~ My Teaching Curriculum Vitae~
Homeschooling, which was considered “odd” or “unconventional” or the “road less traveled” only about six months ago, is looking like the “norm” for the school year ahead. . . and this could possibly be a permanent trend.
Even though I’ve been Homeschooling for three years now, I can really relate to this “Suddenly-Homeschooling” overwhelm that is the reality for so many parents right now. I experienced a very similar thing (minus the pandemic and political turmoil) when I began teaching, about a decade ago now.
I didn’t become a teacher the normal way. You know, like when you go to school to become a teacher. I was a “Suddenly-School-Teacher.” This is when you are just out of college and subbing because . . . well . . . you aren’t qualified for much else . . . and then one day the School Leader calls you into her office and asks if you want to become a full-time staff member. Yup, that’s how it happened. I had become a substitute teacher just to make ends meet while I looked for a job in my actual field —Theater Arts . . . ha! So, one day I was a sub, and the next day the 7th & 8th grade Language Arts classroom had my name on the door. It was definitely a “suddenly” sort of experience.
My first shock as a just-out-of-college “Suddenly-School-Teacher” was CURRICULUM. Mostly because . . . I didn’t have any! The school budget had been cut and 7th & 8th grade Reading and Writing Curriculum was somehow among those items that had been deemed of lesser importance. Not surprising—why would reading and writing be considered important?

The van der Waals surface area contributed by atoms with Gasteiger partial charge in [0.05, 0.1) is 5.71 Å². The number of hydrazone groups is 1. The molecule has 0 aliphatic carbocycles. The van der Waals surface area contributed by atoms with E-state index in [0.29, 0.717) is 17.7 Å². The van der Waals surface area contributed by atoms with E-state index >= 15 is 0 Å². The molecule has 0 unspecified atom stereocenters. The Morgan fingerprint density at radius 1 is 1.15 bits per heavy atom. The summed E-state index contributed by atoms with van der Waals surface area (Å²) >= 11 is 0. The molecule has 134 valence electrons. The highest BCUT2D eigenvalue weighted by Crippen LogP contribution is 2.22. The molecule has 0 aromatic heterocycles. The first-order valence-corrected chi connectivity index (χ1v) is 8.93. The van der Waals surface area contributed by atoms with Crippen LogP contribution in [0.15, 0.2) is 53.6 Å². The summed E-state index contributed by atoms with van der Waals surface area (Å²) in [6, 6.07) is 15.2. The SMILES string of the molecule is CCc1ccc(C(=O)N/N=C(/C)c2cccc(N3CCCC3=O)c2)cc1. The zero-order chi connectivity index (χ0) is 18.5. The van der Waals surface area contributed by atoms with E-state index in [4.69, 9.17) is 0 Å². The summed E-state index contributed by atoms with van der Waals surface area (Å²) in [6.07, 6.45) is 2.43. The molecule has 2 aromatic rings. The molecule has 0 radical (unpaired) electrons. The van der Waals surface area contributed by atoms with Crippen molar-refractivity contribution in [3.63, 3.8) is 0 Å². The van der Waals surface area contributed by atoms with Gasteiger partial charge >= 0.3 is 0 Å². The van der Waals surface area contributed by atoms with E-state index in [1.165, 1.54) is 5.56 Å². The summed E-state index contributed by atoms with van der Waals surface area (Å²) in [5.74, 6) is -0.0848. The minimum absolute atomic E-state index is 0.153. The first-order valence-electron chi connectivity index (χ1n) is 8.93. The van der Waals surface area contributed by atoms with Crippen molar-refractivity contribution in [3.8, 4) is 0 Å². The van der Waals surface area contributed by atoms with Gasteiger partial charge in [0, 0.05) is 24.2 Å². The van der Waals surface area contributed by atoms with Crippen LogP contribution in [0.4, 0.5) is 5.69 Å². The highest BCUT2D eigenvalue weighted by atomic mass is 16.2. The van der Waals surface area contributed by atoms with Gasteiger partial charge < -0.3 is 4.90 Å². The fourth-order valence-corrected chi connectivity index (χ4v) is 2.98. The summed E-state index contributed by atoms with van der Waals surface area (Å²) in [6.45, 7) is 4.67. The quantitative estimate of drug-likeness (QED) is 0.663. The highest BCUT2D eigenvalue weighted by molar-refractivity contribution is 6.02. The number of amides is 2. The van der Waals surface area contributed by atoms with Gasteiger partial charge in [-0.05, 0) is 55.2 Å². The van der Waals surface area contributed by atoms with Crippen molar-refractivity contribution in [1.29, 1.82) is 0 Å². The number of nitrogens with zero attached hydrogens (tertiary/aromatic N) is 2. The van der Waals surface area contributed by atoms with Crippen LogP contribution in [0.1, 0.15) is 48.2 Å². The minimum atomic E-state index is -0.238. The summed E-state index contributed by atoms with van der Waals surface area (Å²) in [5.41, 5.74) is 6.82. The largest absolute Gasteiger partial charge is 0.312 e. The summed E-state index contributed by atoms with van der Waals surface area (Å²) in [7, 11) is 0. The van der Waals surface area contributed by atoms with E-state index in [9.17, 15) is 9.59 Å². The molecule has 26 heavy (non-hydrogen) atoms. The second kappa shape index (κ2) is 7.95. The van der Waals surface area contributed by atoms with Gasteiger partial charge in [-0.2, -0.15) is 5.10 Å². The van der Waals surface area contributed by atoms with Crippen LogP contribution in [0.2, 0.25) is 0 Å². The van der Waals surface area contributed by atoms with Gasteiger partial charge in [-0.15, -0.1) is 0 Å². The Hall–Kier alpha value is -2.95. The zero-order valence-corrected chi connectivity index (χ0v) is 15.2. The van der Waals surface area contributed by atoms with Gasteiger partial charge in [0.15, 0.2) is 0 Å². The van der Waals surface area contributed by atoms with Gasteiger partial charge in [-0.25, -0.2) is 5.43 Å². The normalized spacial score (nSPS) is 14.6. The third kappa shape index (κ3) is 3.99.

I had no idea what to do. I couldn’t afford to buy curriculum out of pocket —I was just out of college and broke! But I couldn’t just . . . not teach. There were students who were suddenly-sitting in my suddenly-classroom with my name suddenly on the door. So, I did the only thing there was to do: I went DIY.
I checked out class book sets from the library (most of which I had to read for the first time) and then set to work creating my own comprehension questions, assignments, writing prompts, quizzes, tests, and quarter projects. It was insane. I would come home from work every afternoon and then continue to work often until midnight typing up curriculum for 7 different classes of varying grade levels, abilities, and accelerations. It was like nothing I’ve ever done in my life.
Four months later, that same School Leader who had given me a paycheck and destroyed my life all in one go called me back to her office. She had amazing news for me. She had been given additional funds (randomly in December) and had ordered me a full line of Language Arts Curriculum for 7th and 8th grade. I was thrilled. The Curriculum didn’t make it by Christmas, but when I unlocked my door upon my return from winter break . . . there is was. Brand new. In blue and green. Clean, glossy, and pristine. There to save me from exhaustion and misery.
There was just one problem: it majorly SUCKED. I hated it. The kids loathed it. And I’m pretty sure the goddess of education died the first day we used it.